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This book is mostly about a lynching that happened over 50 years before the time the book took place, and the repercussions that result from it, through the years. It involves one whopper of a coincidence, and a lot of misconceptions, mistaken identities, and confused motives. At the end of the book you're still not entirely certain what happened, and it's apparent that the main characters aren't sure either. While the book does have an interesting plot, and some action that keeps it moving, it also can be just annoying. There's a scene where one character repeatedly refers to the "weapon" because saying anything else would give away to the reader something the author wishes to conceal, for instance. Anyway, I enjoyed the book, but not that much, and I think I'd be wary of recommending it.
Although Billy is a good man who is admired by his fellow townsfolk, he constantly battles his own feelings of jealousy and prejudice and never believes that he his worthy of their admiration. This book deals quite sensitively with race issues and prejudices and the way, not only Billy tries to fight them, but the way the greater population still accepts them.
Wiltse manages to describe rural Nebraska so poetically that he makes what would normally be considered a boring landscape of flat fields of corn seem beautiful and special to behold. His description of a Nebraska sunset had me ready to pack up my belongings and head straight to the cornfields myself.
Billy receives a hangman's knot and the adventure begins. It all seems to go back to a lynching held in a nearby town many years ago. The writer's portrayal of current and past bigotry in a small town was told easily as he held the suspense level to a maximum. The story could stand alone, but when you add the beautiful prose and great characterizations, you change what could be a good book to a great one.
If you enjoy terrific writing and a wonderful story, I highly recommend you read The Hangman's Knot. If you've not read Heartland, I urge you to read it as well.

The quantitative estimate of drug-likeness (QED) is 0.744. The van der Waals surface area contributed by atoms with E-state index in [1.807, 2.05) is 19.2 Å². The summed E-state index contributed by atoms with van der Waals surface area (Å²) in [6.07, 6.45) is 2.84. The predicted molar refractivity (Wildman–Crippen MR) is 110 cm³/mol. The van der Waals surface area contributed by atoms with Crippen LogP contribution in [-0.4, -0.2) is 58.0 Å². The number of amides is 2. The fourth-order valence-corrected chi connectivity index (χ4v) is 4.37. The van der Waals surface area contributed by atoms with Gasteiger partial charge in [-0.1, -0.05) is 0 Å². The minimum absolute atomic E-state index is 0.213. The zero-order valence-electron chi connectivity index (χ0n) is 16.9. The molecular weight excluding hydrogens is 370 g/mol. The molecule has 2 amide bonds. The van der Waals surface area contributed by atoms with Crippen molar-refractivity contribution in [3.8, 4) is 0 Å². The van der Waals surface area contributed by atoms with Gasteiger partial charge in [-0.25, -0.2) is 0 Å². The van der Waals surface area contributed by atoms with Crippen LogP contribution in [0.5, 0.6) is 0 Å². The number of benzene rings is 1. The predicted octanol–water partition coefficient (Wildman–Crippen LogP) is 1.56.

Doesn't sound like a pretty good cop (not really a cop, more of an unpaid 'advisor'). WRONG. He still posesses great investigating skills. You kind of like this character in spite of himself: his being funny at the wrong time, telling jokes to relieve pressure situations, talking in his Irish brogue for no apparent reason, speaking to people over their intellectual powers without insulting them.
This second book in the Billy Tree series involves the lynching of a black man some 50 years in the past and the repercussions today. Excellent writing - the kind you have to read a bit more slowly than normal to appreciate to gift that David Wiltse posseses.
Though not very original, this latest by Wiltse does in fact tell a good story and creates a greater depth to his protagonist Billy Tree (remember 'Heartland'). Billy seems to stumble around quite a bit in most of the book, missing alot of clues (e.g. the rabid dog) and shaking in his boots every time he sees or hears a gun. This of course gives him the human quality achieved in this novel. Wiltse's descriptions of the area are accurate and almost make you feel as if you're there, describing the heat and humidity, "Like sitting in an oven, wrapped in a wet horse blanket". A good story that is sometimes too wordy, but moves at a steady moderate pace.